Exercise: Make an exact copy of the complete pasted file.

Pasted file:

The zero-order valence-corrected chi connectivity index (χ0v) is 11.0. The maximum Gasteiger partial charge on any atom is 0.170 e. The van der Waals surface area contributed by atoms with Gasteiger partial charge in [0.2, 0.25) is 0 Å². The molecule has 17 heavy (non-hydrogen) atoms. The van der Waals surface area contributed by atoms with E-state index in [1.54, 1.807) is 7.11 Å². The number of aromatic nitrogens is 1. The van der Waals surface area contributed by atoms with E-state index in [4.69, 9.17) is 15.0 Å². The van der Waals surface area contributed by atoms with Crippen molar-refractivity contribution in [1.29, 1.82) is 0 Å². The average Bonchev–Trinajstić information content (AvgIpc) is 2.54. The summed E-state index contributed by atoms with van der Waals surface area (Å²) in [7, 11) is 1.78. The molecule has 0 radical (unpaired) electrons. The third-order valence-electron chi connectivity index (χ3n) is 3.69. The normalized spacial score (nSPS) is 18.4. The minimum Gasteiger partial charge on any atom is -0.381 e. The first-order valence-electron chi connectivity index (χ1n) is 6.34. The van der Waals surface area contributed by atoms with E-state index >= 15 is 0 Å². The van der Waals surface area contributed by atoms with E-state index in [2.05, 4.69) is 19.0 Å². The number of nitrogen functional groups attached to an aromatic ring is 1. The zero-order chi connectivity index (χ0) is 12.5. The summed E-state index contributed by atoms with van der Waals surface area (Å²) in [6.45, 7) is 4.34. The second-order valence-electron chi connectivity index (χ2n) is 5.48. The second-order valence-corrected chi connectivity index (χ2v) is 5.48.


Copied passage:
The zero-order valence-corrected chi connectivity index (χ0v) is 11.0. The maximum Gasteiger partial charge on any atom is 0.170 e. The van der Waals surface area contributed by atoms with Gasteiger partial charge in [0.2, 0.25) is 0 Å². The molecule has 17 heavy (non-hydrogen) atoms. The van der Waals surface area contributed by atoms with E-state index in [1.54, 1.807) is 7.11 Å². The number of aromatic nitrogens is 1. The van der Waals surface area contributed by atoms with E-state index in [4.69, 9.17) is 15.0 Å². The van der Waals surface area contributed by atoms with Crippen molar-refractivity contribution in [1.29, 1.82) is 0 Å². The average Bonchev–Trinajstić information content (AvgIpc) is 2.54. The summed E-state index contributed by atoms with van der Waals surface area (Å²) in [7, 11) is 1.78. The molecule has 0 radical (unpaired) electrons. The third-order valence-electron chi connectivity index (χ3n) is 3.69. The normalized spacial score (nSPS) is 18.4. The minimum Gasteiger partial charge on any atom is -0.381 e. The first-order valence-electron chi connectivity index (χ1n) is 6.34. The van der Waals surface area contributed by atoms with E-state index >= 15 is 0 Å². The van der Waals surface area contributed by atoms with E-state index in [2.05, 4.69) is 19.0 Å². The number of nitrogen functional groups attached to an aromatic ring is 1. The zero-order chi connectivity index (χ0) is 12.5. The summed E-state index contributed by atoms with van der Waals surface area (Å²) in [6.45, 7) is 4.34. The second-order valence-electron chi connectivity index (χ2n) is 5.48. The second-order valence-corrected chi connectivity index (χ2v) is 5.48.